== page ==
6 Great Hikes Around San Marcos La Laguna

One of the ways I consider a place worth being is how close to nature I can get. Especially if I’m looking to recharge or have any kind of spiritual space. As in so many other ways, Lake Atitlan did not disappoint in this area either. Here are 5 hikes one can take just around San Marcos:

Indian Nose

This is likely one of the main tourist attractions of the entire lake area. The hike isn’t too difficult, and the views are killer. We opted for the sunrise option, and I’m so happy we did. The hike up was in the dark with flashlights, but that’s part of the fun right? You will need to hire a guide though. It can be tricky to find where the trail starts, especially in the dark. We got one from one of the many tourist stalls on the main strip in San Marcos, which was pretty nice because it ended up just being us and our guide in a tuktuk. We compared several stalls’ prices, and they were all around 100Q ($13) each. The other groups were all in large vans, and I really hate the pressure of trying to keep up with a group. I’m usually quite a bit slower. The guides also collectively make hot coffee and tea for everyone at the top, which is very cozy as you wait for el sol.

San Pedro Volcano

Another one of the main tourist attractions, San Pedro Volcano is one of two main volcanoes right on the lake. If you look up the lake on Instagram, this is what you will see. It’s also the relatively easier of the volcano trekking options. We took a tuktuk from San Marcos to the trail head. It would have been cheaper and faster to take a boat to San Pedro, then a tuktuk to the entrance, but c’est la vie.

You have to go with a guide, mostly so that you don’t lose your way. It’s also better to pay locals directly whenever you can, especially if you are benefiting from the natural resources of their people. Which you are anywhere around the lake. It’s also recommend you not bringing any valuables, as banditos are a thing. That’s why I have no pictures from this hike, though many people do. The guides will take you to an observation tower very near the top, but no further. The path to the top is still in progress, and that’s where it can get more dangerous.

I struggled quite a bit due to altitude, asthma, and not being in the best shape of my life. I really just wanted to say I’d hiked up a volcano. If I left Guatemala without being able to say that, had I really ever been?? The guided hike to the two-level observation deck is a great place to rest and refuel, and take in the view of the lake from on high.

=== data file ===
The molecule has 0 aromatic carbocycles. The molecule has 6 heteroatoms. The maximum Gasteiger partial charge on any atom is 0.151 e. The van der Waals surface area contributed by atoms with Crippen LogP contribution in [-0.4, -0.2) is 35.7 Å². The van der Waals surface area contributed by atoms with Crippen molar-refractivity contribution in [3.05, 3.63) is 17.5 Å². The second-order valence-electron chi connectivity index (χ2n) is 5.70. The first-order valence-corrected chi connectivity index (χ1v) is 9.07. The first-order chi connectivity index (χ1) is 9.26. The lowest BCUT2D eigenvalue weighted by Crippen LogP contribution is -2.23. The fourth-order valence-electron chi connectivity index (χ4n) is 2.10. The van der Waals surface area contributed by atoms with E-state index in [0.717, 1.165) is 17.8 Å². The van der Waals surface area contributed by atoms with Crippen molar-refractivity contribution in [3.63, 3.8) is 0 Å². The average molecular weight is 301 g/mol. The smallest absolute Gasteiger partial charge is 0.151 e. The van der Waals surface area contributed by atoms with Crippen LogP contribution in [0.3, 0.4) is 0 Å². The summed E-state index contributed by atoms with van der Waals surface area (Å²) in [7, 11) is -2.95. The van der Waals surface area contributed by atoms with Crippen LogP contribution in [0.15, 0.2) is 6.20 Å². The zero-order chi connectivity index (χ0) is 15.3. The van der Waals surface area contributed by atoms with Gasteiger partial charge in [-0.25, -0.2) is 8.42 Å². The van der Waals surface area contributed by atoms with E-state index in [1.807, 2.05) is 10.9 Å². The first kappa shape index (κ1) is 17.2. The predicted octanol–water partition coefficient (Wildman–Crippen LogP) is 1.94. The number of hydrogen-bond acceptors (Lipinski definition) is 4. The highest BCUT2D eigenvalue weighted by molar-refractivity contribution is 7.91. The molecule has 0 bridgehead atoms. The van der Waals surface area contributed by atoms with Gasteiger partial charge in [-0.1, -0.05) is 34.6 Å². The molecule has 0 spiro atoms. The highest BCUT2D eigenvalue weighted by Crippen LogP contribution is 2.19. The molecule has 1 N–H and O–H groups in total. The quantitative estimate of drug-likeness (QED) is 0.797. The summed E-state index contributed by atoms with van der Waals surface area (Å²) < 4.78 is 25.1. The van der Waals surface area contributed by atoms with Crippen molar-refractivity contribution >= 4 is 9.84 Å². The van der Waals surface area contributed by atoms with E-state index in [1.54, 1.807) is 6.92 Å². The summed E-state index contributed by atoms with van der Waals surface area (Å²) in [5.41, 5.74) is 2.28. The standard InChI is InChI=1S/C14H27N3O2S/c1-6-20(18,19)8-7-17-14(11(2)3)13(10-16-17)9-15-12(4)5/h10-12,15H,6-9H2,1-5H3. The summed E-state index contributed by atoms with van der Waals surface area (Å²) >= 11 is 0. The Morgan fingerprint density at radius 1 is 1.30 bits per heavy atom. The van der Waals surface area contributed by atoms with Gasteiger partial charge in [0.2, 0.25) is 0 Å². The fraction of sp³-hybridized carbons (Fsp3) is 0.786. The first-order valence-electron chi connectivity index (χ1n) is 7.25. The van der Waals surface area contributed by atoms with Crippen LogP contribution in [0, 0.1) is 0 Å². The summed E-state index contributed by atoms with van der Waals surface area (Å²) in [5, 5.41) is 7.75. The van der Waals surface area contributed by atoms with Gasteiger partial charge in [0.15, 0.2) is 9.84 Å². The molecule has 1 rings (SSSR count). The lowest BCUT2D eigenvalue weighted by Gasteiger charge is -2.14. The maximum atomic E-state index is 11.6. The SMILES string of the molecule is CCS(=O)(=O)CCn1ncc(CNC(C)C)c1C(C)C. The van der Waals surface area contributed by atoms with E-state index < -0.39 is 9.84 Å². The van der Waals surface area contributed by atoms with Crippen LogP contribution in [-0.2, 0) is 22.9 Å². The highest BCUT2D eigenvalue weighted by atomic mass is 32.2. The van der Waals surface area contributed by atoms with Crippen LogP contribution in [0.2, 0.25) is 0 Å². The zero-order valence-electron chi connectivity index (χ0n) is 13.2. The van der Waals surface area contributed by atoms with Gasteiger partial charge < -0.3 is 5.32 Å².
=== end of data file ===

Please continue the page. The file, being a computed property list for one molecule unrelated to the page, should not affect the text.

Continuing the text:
Cerro Tzankujil Nature Reserve in San Marcos

More of a short walk than a hike, nevertheless if you pay the entrance fee to jump off the “trampoline” in San Marcos you may as well explore the rest of the area. This reserve is protected from homes or business snapping up the prime real estate and has nice paths that will take you up to a view, over to the jump, or down to the lake for one of the best swimming spots on the lake.

Santa Cruz to Jaibalito

We found this hike via a quick Google search at Atitlan Living, and I’m SO glad we decided to try it. Take a lancha over to Santa Cruz, and head up the steepest town around. We walked up into the town to explore a bit and top up on saldo (phone minutes/data), but you don’t have to go all the way up. It’s still insanely steep for a bit though. Brush up on how to ask for the trail to Jaibalito in Spanish before you go, and follow the friendly instructions. The path will take you along the shore, up into the hills, and past spectacular photo ops. You’ll end up in Jaibalito, a tiny village with Club Ven Aca along the shore. Stopping here for a drink and a dip at their (cold!) infinity pool after a sweaty hike was SO relaxing. We felt a bit scrubby compared to the other customers, so maybe if you care about that kind of thing pack a cute bikini in your hiking bag. Or don’t.

San Marcos to Jaibalito

Or vice versa, if you’d like to continue hiking after your dip at Club Ven Aca. We didn’t end up doing this, because we had heard it wasn’t as straight forward of a trail. We may have been wrong, but if you’re nervous about it like we were, you can go with a group from Hostel Del Lago in San Marcos.

To Elephant Rock In San Marcos

Another one of the “we should do this” things that didn’t get done, head to Hostel Del Lago in San Marcos and scan the flyers for information on this weekly excursion.

A note on safety:

If a hike has a guide option, TAKE IT. If you become unsure of the route, STOP IT. If there is any chance you may be caught at night, DON’T DO IT. Take a buddy. While the area is generally very safe for tourists, you still have to take reasonable precautions. During our 6 weeks there we had acquaintances get robbed on the path between Jaibalito and San Marcos, and a British tourist went hiking at night and was found dead near Indian Nose (no evidence of foul play, she very likely could have fallen in the dark). Don’t take anything you wouldn’t want to get stolen. Banditos can hang out where tourists hike. The prevailing advice is that if you do get held up, just give them whatever you have. A few quetzals is not worth your life.

Again, nearly everyone we met was LOVELY and we never had any problems. But there are desperate people everywhere. Don’t be dumb.


Ready to explore?

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